If you're really ambitious, you expect that you're going to be doing important things for most of your life.
This brings us to an interesting dilemma.
When to stop training and start producing?
You could always train more, learn more, study more, before you start building and producing. It's almost always going to be a justifiable decision, especially if you're young.
There's many schools of thought on this. There's the "just get into action now" school of thought, who start hustling and taking actions right away. This is usually a good course that leads to results, but I think sometimes the move-move-move crowd misses out by maxing out in a small area. They get to the top of the game, but they never researched and planned whether it was the right game to play.
There's the "of course you should study crowd" that encourages you to get a bachelor's degree, master's degree, and a PhD, or do the equivalent training and learning before getting into the field. Ironically, I think this falls into the same trap as the above - you come out with some excellent credentials and knowledge in a particular field, but maybe didn't do enough real world application to see if that's the field you want to play in.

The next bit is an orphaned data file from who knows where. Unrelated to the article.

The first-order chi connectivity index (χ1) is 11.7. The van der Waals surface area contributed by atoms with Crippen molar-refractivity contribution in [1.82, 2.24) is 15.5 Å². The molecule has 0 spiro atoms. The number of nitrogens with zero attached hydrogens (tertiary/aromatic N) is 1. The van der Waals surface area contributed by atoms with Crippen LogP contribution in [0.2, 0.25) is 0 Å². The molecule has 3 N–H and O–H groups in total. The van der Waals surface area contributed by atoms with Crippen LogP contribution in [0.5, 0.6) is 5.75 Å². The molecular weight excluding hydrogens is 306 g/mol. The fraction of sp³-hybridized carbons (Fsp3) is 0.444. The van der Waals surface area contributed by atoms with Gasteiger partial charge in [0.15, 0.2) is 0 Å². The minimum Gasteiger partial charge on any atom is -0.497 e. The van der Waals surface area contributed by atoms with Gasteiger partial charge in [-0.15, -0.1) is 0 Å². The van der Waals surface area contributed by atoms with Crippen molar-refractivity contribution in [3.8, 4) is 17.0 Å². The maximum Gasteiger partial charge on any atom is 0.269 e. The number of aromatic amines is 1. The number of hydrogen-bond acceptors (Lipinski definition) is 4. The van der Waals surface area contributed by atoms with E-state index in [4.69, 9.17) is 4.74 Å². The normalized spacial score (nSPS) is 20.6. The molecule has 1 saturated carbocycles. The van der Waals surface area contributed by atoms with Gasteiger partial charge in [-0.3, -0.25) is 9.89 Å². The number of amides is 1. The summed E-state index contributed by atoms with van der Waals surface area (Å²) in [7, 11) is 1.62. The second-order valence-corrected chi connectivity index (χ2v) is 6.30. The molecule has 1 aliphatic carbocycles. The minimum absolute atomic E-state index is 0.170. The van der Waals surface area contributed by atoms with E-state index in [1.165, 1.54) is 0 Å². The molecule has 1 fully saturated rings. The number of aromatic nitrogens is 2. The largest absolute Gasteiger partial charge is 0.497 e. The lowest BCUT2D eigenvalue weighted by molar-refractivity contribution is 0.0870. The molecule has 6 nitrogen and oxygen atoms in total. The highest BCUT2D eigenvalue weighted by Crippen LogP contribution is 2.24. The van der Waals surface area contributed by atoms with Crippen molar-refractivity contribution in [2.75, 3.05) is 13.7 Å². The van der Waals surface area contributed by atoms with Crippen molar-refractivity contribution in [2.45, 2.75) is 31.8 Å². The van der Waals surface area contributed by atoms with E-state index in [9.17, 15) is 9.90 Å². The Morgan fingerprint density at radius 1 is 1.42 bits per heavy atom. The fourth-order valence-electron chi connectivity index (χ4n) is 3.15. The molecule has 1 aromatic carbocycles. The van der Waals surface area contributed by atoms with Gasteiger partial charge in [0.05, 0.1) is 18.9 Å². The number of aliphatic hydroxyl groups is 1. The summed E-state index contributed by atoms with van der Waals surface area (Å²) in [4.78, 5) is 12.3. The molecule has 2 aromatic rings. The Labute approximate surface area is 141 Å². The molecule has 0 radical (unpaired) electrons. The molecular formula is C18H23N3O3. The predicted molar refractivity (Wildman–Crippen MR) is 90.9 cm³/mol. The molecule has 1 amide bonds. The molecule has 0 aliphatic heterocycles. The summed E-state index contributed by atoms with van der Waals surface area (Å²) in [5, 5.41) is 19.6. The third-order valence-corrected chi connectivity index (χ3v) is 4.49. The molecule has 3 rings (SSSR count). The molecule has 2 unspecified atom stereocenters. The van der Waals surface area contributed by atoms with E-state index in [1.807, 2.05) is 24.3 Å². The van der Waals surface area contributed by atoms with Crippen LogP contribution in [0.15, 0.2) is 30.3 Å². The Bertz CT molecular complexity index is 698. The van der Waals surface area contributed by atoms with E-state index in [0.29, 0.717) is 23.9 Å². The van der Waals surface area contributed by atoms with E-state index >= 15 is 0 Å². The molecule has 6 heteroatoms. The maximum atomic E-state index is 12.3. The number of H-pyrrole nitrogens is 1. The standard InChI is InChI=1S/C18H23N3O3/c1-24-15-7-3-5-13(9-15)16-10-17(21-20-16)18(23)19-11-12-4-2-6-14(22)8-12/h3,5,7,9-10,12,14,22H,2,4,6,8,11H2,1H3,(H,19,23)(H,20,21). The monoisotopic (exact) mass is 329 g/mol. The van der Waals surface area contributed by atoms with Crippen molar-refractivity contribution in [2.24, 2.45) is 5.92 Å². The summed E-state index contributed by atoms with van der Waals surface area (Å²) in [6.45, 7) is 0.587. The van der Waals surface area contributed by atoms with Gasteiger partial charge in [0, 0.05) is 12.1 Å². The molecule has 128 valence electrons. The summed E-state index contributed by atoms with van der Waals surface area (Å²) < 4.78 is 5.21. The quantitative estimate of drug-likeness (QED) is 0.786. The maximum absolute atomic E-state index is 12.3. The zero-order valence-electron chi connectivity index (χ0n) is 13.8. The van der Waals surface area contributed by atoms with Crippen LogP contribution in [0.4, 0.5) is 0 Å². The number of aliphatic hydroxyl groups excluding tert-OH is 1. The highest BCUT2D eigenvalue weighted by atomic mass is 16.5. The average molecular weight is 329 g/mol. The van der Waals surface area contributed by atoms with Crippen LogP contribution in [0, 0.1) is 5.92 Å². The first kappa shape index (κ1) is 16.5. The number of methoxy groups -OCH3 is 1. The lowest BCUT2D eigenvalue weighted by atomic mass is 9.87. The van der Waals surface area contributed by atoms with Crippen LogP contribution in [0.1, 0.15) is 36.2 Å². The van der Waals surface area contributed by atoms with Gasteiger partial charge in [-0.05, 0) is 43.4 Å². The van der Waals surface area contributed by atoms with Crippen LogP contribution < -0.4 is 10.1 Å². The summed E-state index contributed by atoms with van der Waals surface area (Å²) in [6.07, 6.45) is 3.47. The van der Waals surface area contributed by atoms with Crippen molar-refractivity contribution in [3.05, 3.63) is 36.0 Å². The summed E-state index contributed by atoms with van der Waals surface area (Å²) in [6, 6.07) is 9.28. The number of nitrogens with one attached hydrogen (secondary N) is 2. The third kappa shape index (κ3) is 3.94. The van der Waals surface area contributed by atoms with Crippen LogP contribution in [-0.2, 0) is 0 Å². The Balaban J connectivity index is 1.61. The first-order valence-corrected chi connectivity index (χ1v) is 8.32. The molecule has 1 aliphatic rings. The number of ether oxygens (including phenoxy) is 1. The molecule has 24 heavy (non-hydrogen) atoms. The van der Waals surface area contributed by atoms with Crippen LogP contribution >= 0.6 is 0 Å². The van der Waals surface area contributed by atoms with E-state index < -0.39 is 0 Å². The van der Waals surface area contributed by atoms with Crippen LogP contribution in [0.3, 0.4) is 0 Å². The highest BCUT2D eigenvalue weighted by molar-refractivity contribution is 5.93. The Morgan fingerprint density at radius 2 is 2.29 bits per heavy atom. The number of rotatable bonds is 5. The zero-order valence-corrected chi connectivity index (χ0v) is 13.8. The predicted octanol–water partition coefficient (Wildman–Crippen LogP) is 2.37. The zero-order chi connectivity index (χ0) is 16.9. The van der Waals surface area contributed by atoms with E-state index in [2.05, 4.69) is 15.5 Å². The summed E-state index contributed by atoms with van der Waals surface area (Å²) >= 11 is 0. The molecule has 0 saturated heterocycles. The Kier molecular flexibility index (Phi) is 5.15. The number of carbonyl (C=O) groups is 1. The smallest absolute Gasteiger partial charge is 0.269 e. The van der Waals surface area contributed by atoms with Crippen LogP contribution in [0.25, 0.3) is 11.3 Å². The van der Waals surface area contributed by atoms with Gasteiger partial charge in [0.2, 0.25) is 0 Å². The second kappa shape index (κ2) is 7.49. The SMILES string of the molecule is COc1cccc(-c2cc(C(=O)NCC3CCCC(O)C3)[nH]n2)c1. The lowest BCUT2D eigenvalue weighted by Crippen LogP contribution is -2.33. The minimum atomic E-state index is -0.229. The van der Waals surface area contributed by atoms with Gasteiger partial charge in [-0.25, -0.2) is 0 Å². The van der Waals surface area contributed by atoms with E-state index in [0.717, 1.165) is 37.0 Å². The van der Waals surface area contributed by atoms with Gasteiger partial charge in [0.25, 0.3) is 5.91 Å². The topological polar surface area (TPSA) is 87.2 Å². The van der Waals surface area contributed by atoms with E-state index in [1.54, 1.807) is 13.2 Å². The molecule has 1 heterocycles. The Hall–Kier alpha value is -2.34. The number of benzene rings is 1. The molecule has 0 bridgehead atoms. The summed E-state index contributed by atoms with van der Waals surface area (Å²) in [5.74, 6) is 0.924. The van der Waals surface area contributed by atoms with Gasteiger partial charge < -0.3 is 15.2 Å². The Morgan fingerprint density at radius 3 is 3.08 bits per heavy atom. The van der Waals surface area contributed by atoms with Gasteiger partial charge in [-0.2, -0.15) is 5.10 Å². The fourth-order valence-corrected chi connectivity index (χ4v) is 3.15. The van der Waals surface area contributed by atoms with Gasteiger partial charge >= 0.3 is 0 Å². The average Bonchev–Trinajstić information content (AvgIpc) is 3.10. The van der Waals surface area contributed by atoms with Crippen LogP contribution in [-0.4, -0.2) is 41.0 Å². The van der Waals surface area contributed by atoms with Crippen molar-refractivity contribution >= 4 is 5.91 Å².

Sometimes it's decided for you. If you play a sport, there's a defined season when that sport is played, and there's a defined spectrum of games. You train however much makes sense to you and your coaches.
But most of the world doesn't work like that. At any given time, you could make a sales call, or you could read a book on selling. At any time, you could submit a resume to get a job, or you could be working to get a new credential. At any time, you could be studying your craft, or you could be doing your craft.
Again, I lean more to the action side of the equation - start producing sooner than later, because you also learn from that. It shows you what areas you need to take action in by your mistakes.
But it was still a hazy thing to think about.
Recently I had a chance to re-read Stephen Covey's "Seven Habits of Highly Effective People" - and it strikes me that Covey is one of the only people that captured this dilemma really well.
He calls it P/PC balance - production, and production capability.
Production is getting results - doing things, accomplishing things, making money/resources, etc. Production capability is what allows you to do that - skills, contacts, connections, credentials, tools, maintenance.
In the end, there's no magical correct answer. Ideally you are both producing and increasing your production capability by training all the time. The exact amounts are set by you.
I'll say I come down on the produce side of the equation - you don't know how well your training is going unless you try to use it in the real world. And by trying, you also learn more, and best of all - you see firsthand where you need the most additional training going forwards.
I have pretty smart readers here. I bet some of you have thought your way through this one. What do you think? What choices did you make, when trading off between producing and training?